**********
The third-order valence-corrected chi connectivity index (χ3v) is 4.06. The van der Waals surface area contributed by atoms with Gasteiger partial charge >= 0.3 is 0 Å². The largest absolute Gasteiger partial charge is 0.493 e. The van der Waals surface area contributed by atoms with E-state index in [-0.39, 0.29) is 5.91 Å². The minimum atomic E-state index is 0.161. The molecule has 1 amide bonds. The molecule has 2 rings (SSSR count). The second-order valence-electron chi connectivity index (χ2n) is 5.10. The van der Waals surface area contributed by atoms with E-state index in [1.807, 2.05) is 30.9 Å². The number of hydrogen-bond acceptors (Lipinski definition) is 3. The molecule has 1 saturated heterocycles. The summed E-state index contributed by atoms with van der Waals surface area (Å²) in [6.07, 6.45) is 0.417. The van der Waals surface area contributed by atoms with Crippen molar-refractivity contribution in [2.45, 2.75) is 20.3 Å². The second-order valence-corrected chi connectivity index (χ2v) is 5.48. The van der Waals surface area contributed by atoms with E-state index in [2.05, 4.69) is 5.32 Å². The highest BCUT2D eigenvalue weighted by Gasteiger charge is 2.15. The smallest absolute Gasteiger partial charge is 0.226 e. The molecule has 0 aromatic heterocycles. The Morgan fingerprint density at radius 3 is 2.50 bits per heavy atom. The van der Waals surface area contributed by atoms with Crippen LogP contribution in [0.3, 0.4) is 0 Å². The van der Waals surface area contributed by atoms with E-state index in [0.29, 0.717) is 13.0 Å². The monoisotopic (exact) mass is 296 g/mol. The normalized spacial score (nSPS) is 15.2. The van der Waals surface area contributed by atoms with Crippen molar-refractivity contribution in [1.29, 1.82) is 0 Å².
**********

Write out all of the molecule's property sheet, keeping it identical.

The third-order valence-corrected chi connectivity index (χ3v) is 4.06. The van der Waals surface area contributed by atoms with Gasteiger partial charge >= 0.3 is 0 Å². The largest absolute Gasteiger partial charge is 0.493 e. The van der Waals surface area contributed by atoms with E-state index in [-0.39, 0.29) is 5.91 Å². The minimum atomic E-state index is 0.161. The molecule has 1 amide bonds. The molecule has 2 rings (SSSR count). The second-order valence-electron chi connectivity index (χ2n) is 5.10. The van der Waals surface area contributed by atoms with E-state index in [1.807, 2.05) is 30.9 Å². The number of hydrogen-bond acceptors (Lipinski definition) is 3. The molecule has 1 saturated heterocycles. The summed E-state index contributed by atoms with van der Waals surface area (Å²) in [6.07, 6.45) is 0.417. The van der Waals surface area contributed by atoms with Crippen molar-refractivity contribution in [2.45, 2.75) is 20.3 Å². The second-order valence-corrected chi connectivity index (χ2v) is 5.48. The van der Waals surface area contributed by atoms with E-state index in [2.05, 4.69) is 5.32 Å². The highest BCUT2D eigenvalue weighted by Gasteiger charge is 2.15. The smallest absolute Gasteiger partial charge is 0.226 e. The molecule has 0 aromatic heterocycles. The Morgan fingerprint density at radius 3 is 2.50 bits per heavy atom. The van der Waals surface area contributed by atoms with Crippen LogP contribution in [0.3, 0.4) is 0 Å². The van der Waals surface area contributed by atoms with E-state index in [0.29, 0.717) is 13.0 Å². The monoisotopic (exact) mass is 296 g/mol. The normalized spacial score (nSPS) is 15.2. The van der Waals surface area contributed by atoms with Crippen molar-refractivity contribution in [1.29, 1.82) is 0 Å².